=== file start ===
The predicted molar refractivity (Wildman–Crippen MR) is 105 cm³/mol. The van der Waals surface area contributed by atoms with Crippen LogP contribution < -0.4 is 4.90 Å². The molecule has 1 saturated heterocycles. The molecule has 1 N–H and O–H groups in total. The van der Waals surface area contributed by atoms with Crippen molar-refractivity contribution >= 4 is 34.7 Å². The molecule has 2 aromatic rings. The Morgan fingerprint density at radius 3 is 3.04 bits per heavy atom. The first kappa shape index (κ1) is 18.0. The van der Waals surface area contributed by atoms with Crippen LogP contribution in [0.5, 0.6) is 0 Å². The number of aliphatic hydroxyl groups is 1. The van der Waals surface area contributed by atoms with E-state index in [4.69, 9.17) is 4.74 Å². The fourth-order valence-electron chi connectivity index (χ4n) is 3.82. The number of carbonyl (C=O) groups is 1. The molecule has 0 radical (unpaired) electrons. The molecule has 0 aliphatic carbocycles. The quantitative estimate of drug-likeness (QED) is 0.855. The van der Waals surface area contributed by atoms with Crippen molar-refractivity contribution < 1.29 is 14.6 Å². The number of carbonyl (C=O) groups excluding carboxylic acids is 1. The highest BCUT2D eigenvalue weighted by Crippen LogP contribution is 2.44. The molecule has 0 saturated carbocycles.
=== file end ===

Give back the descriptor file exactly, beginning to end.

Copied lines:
The predicted molar refractivity (Wildman–Crippen MR) is 105 cm³/mol. The van der Waals surface area contributed by atoms with Crippen LogP contribution < -0.4 is 4.90 Å². The molecule has 1 saturated heterocycles. The molecule has 1 N–H and O–H groups in total. The van der Waals surface area contributed by atoms with Crippen molar-refractivity contribution >= 4 is 34.7 Å². The molecule has 2 aromatic rings. The Morgan fingerprint density at radius 3 is 3.04 bits per heavy atom. The first kappa shape index (κ1) is 18.0. The van der Waals surface area contributed by atoms with Crippen LogP contribution in [0.5, 0.6) is 0 Å². The number of aliphatic hydroxyl groups is 1. The van der Waals surface area contributed by atoms with E-state index in [4.69, 9.17) is 4.74 Å². The fourth-order valence-electron chi connectivity index (χ4n) is 3.82. The number of carbonyl (C=O) groups is 1. The molecule has 0 radical (unpaired) electrons. The molecule has 0 aliphatic carbocycles. The quantitative estimate of drug-likeness (QED) is 0.855. The van der Waals surface area contributed by atoms with Crippen molar-refractivity contribution < 1.29 is 14.6 Å². The number of carbonyl (C=O) groups excluding carboxylic acids is 1. The highest BCUT2D eigenvalue weighted by Crippen LogP contribution is 2.44. The molecule has 0 saturated carbocycles.